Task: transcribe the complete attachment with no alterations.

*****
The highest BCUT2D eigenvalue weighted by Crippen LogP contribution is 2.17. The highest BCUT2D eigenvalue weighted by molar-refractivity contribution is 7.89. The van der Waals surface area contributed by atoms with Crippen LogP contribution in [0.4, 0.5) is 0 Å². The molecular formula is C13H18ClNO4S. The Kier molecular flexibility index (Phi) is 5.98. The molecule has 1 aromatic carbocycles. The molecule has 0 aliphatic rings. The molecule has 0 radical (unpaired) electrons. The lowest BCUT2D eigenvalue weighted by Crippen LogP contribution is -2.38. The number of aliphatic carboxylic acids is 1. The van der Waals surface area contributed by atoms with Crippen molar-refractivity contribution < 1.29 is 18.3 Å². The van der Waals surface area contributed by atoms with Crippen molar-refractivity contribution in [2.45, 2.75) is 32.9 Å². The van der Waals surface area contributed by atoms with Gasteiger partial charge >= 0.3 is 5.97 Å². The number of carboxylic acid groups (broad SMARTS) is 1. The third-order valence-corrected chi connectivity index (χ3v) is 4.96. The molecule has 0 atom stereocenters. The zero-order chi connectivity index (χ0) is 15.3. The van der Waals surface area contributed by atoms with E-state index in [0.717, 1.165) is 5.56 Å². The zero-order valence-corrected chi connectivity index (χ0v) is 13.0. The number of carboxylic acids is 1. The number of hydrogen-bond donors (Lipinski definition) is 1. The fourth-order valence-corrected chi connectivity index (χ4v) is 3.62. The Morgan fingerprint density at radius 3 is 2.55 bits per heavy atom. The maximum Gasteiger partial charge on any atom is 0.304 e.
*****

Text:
The highest BCUT2D eigenvalue weighted by Crippen LogP contribution is 2.17. The highest BCUT2D eigenvalue weighted by molar-refractivity contribution is 7.89. The van der Waals surface area contributed by atoms with Crippen LogP contribution in [0.4, 0.5) is 0 Å². The molecular formula is C13H18ClNO4S. The Kier molecular flexibility index (Phi) is 5.98. The molecule has 1 aromatic carbocycles. The molecule has 0 aliphatic rings. The molecule has 0 radical (unpaired) electrons. The lowest BCUT2D eigenvalue weighted by Crippen LogP contribution is -2.38. The number of aliphatic carboxylic acids is 1. The van der Waals surface area contributed by atoms with Crippen molar-refractivity contribution < 1.29 is 18.3 Å². The van der Waals surface area contributed by atoms with Crippen molar-refractivity contribution in [2.45, 2.75) is 32.9 Å². The van der Waals surface area contributed by atoms with Gasteiger partial charge >= 0.3 is 5.97 Å². The number of carboxylic acid groups (broad SMARTS) is 1. The third-order valence-corrected chi connectivity index (χ3v) is 4.96. The molecule has 0 atom stereocenters. The zero-order chi connectivity index (χ0) is 15.3. The van der Waals surface area contributed by atoms with E-state index in [0.717, 1.165) is 5.56 Å². The zero-order valence-corrected chi connectivity index (χ0v) is 13.0. The number of carboxylic acids is 1. The number of hydrogen-bond donors (Lipinski definition) is 1. The fourth-order valence-corrected chi connectivity index (χ4v) is 3.62. The Morgan fingerprint density at radius 3 is 2.55 bits per heavy atom. The maximum Gasteiger partial charge on any atom is 0.304 e.